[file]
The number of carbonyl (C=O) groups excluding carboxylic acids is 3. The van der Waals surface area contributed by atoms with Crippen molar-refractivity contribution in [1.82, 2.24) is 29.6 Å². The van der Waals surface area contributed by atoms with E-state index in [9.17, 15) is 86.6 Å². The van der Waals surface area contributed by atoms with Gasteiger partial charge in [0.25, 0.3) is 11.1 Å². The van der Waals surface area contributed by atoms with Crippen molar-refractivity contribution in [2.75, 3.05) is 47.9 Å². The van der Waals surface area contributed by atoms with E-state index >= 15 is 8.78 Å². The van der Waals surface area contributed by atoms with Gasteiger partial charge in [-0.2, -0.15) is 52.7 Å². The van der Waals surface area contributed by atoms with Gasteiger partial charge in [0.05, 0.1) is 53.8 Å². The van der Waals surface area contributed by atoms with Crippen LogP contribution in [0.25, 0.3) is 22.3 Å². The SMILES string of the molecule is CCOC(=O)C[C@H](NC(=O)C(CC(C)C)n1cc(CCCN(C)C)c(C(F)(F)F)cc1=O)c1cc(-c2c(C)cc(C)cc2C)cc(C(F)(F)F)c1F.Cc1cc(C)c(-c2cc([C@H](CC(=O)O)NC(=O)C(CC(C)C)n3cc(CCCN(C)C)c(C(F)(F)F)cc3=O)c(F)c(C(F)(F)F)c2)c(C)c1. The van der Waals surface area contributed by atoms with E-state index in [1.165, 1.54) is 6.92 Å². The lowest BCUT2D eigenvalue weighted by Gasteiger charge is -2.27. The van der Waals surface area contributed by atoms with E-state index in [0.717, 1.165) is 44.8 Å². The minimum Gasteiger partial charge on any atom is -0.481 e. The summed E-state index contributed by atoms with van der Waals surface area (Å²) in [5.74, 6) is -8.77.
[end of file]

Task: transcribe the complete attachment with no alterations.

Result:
The number of carbonyl (C=O) groups excluding carboxylic acids is 3. The van der Waals surface area contributed by atoms with Crippen molar-refractivity contribution in [1.82, 2.24) is 29.6 Å². The van der Waals surface area contributed by atoms with E-state index in [9.17, 15) is 86.6 Å². The van der Waals surface area contributed by atoms with Gasteiger partial charge in [0.25, 0.3) is 11.1 Å². The van der Waals surface area contributed by atoms with Crippen molar-refractivity contribution in [2.75, 3.05) is 47.9 Å². The van der Waals surface area contributed by atoms with E-state index >= 15 is 8.78 Å². The van der Waals surface area contributed by atoms with Gasteiger partial charge in [-0.2, -0.15) is 52.7 Å². The van der Waals surface area contributed by atoms with Gasteiger partial charge in [0.05, 0.1) is 53.8 Å². The van der Waals surface area contributed by atoms with Crippen LogP contribution in [0.25, 0.3) is 22.3 Å². The SMILES string of the molecule is CCOC(=O)C[C@H](NC(=O)C(CC(C)C)n1cc(CCCN(C)C)c(C(F)(F)F)cc1=O)c1cc(-c2c(C)cc(C)cc2C)cc(C(F)(F)F)c1F.Cc1cc(C)c(-c2cc([C@H](CC(=O)O)NC(=O)C(CC(C)C)n3cc(CCCN(C)C)c(C(F)(F)F)cc3=O)c(F)c(C(F)(F)F)c2)c(C)c1. The van der Waals surface area contributed by atoms with E-state index in [1.165, 1.54) is 6.92 Å². The lowest BCUT2D eigenvalue weighted by Gasteiger charge is -2.27. The van der Waals surface area contributed by atoms with E-state index in [0.717, 1.165) is 44.8 Å². The minimum Gasteiger partial charge on any atom is -0.481 e. The summed E-state index contributed by atoms with van der Waals surface area (Å²) in [5.74, 6) is -8.77.